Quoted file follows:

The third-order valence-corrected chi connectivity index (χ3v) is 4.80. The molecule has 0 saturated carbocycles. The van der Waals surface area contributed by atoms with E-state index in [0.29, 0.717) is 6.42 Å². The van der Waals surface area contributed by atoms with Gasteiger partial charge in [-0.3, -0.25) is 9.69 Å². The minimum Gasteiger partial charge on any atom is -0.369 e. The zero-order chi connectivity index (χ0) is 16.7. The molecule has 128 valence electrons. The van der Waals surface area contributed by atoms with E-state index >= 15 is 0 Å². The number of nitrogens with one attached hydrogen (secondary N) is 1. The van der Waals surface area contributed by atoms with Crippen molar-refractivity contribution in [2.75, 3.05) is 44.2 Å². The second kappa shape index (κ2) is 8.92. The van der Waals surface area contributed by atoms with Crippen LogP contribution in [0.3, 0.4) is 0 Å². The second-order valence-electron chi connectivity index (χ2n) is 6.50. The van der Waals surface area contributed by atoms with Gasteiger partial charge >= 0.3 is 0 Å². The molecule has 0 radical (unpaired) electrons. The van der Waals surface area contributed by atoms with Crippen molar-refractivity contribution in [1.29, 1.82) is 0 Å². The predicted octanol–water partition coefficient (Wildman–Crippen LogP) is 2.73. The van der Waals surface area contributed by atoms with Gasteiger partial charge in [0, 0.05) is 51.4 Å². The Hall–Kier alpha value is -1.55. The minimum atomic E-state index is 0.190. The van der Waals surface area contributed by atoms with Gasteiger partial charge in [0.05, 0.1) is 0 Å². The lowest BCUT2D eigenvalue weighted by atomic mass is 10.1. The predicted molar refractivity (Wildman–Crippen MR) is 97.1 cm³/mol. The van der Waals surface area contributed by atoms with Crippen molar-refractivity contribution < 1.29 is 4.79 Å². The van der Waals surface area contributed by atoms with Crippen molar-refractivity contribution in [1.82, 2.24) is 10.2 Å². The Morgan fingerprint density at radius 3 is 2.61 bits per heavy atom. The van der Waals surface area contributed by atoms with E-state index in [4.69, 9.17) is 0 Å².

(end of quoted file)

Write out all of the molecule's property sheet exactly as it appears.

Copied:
The third-order valence-corrected chi connectivity index (χ3v) is 4.80. The molecule has 0 saturated carbocycles. The van der Waals surface area contributed by atoms with E-state index in [0.29, 0.717) is 6.42 Å². The van der Waals surface area contributed by atoms with Gasteiger partial charge in [-0.3, -0.25) is 9.69 Å². The minimum Gasteiger partial charge on any atom is -0.369 e. The zero-order chi connectivity index (χ0) is 16.7. The molecule has 128 valence electrons. The van der Waals surface area contributed by atoms with E-state index >= 15 is 0 Å². The number of nitrogens with one attached hydrogen (secondary N) is 1. The van der Waals surface area contributed by atoms with Crippen molar-refractivity contribution in [2.75, 3.05) is 44.2 Å². The second kappa shape index (κ2) is 8.92. The van der Waals surface area contributed by atoms with Crippen LogP contribution in [0.3, 0.4) is 0 Å². The second-order valence-electron chi connectivity index (χ2n) is 6.50. The van der Waals surface area contributed by atoms with Gasteiger partial charge >= 0.3 is 0 Å². The molecule has 0 radical (unpaired) electrons. The van der Waals surface area contributed by atoms with Crippen molar-refractivity contribution in [1.29, 1.82) is 0 Å². The predicted octanol–water partition coefficient (Wildman–Crippen LogP) is 2.73. The van der Waals surface area contributed by atoms with Gasteiger partial charge in [0, 0.05) is 51.4 Å². The Hall–Kier alpha value is -1.55. The minimum atomic E-state index is 0.190. The van der Waals surface area contributed by atoms with Gasteiger partial charge in [0.05, 0.1) is 0 Å². The lowest BCUT2D eigenvalue weighted by atomic mass is 10.1. The predicted molar refractivity (Wildman–Crippen MR) is 97.1 cm³/mol. The van der Waals surface area contributed by atoms with Crippen molar-refractivity contribution < 1.29 is 4.79 Å². The van der Waals surface area contributed by atoms with Crippen molar-refractivity contribution in [1.82, 2.24) is 10.2 Å². The Morgan fingerprint density at radius 3 is 2.61 bits per heavy atom. The van der Waals surface area contributed by atoms with E-state index in [4.69, 9.17) is 0 Å².